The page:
Nov. 10, 2011 at 11:59 AM ET
With the exception of the Amazon Kindle Fire and the Barnes & Noble Nook Tablet, the Android tablet race is starting to look like the PC race of the early 2000s: SPEEDS AND FEEDS ... and not a lot else. Case in point is Asus' Eee Pad Transformer Prime, the first quad-core tablet to hit the market. That's right, people, four whole cores!
It sounds like an impressive piece of hardware. In addition to having that Nvidia Tegra 3 processor, it's got a 12-core GPU, and of course supports 1080p video and no doubt some stellar gaming graphics to boot. Despite the power, it still manages 12 hours of battery life — 18 with the sold-separately keyboard dock — and remains just a third of an inch thick, weighing just over a pound.
For $499, the price of a 16GB iPad, you get 32GB, and can get up to 64GB for just $100 more. It will ship with Android 3.2 Honeycomb, but Asus promises that it will get an over-the-air update to the eagerly anticipated Android 4.0 Ice Cream Sandwich "at a later date." Great, terrific, you know?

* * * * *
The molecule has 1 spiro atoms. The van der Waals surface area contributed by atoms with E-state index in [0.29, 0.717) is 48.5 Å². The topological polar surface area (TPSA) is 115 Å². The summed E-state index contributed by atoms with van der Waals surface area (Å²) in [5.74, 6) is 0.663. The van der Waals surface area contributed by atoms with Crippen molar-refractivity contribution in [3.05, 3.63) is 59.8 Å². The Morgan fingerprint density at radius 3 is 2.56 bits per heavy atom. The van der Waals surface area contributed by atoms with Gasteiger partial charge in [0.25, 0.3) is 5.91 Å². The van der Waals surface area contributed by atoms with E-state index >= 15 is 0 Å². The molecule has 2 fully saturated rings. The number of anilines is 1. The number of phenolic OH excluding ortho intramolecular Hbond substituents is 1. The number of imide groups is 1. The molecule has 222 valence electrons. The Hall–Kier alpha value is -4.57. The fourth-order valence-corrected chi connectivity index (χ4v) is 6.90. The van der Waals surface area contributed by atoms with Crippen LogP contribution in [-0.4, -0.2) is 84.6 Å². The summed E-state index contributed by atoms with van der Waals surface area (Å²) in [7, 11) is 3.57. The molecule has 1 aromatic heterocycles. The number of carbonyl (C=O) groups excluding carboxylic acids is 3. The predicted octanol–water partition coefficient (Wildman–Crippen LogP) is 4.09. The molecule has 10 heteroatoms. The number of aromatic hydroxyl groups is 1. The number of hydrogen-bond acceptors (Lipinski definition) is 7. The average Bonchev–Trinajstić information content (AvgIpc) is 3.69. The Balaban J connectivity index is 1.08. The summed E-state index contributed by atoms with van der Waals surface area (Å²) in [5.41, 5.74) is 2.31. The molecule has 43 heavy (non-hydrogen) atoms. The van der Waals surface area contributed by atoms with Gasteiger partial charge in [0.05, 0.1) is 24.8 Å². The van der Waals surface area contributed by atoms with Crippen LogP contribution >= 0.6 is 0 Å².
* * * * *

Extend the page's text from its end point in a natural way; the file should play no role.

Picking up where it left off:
But shoppers aren't buying on specs these days. In fact, they're a bit turned off by them. Shoppers are buying on price — part of the reason we loved the original Asus Eee Pad Transformer — but most of all they're buying on ecosystem. The iPad doesn't lead on specs, but it has a massive share of the market, because Apple focuses on what you can do, from iTunes media to the best lineup of tablet apps.
Amazon's Kindle Fire and Barnes & Noble's Nook Tablet may be cheaper, but they're going to sell like hotcakes mainly because they come with their purpose built in. Buy this, suggests the pitch, and movies, games and books will simply appear.
As much as we laud Asus for pushing the envelope, it's not likely to get the attention of the masses. In fact, by not making a compelling use case for a quad-core tablet they only serve to devalue quad-core tablets. Why pay extra when we don't know what on Earth it's for?
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